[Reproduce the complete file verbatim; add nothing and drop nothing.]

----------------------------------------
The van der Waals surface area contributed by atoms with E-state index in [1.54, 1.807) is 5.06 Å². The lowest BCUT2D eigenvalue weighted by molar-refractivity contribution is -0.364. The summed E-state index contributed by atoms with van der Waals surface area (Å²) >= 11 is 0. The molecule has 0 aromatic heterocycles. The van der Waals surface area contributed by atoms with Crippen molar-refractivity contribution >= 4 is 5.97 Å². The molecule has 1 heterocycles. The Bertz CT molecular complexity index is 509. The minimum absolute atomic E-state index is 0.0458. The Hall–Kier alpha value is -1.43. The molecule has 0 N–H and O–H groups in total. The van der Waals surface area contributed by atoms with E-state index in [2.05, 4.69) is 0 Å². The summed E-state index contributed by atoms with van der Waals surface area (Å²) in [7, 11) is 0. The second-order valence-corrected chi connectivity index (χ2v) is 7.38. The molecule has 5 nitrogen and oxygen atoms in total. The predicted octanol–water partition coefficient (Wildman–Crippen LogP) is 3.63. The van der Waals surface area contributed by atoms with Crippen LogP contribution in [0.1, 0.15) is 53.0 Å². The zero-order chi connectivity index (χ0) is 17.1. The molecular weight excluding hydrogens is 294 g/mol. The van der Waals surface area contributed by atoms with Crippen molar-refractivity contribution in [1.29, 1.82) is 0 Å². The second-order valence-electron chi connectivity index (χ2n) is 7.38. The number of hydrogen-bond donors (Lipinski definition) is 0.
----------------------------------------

The van der Waals surface area contributed by atoms with E-state index in [1.54, 1.807) is 5.06 Å². The lowest BCUT2D eigenvalue weighted by molar-refractivity contribution is -0.364. The summed E-state index contributed by atoms with van der Waals surface area (Å²) >= 11 is 0. The molecule has 0 aromatic heterocycles. The van der Waals surface area contributed by atoms with Crippen molar-refractivity contribution >= 4 is 5.97 Å². The molecule has 1 heterocycles. The Bertz CT molecular complexity index is 509. The minimum absolute atomic E-state index is 0.0458. The Hall–Kier alpha value is -1.43. The molecule has 0 N–H and O–H groups in total. The van der Waals surface area contributed by atoms with E-state index in [2.05, 4.69) is 0 Å². The summed E-state index contributed by atoms with van der Waals surface area (Å²) in [7, 11) is 0. The second-order valence-corrected chi connectivity index (χ2v) is 7.38. The molecule has 5 nitrogen and oxygen atoms in total. The predicted octanol–water partition coefficient (Wildman–Crippen LogP) is 3.63. The van der Waals surface area contributed by atoms with Crippen LogP contribution in [0.1, 0.15) is 53.0 Å². The zero-order chi connectivity index (χ0) is 17.1. The molecular weight excluding hydrogens is 294 g/mol. The van der Waals surface area contributed by atoms with Crippen molar-refractivity contribution in [1.29, 1.82) is 0 Å². The second-order valence-electron chi connectivity index (χ2n) is 7.38. The number of hydrogen-bond donors (Lipinski definition) is 0.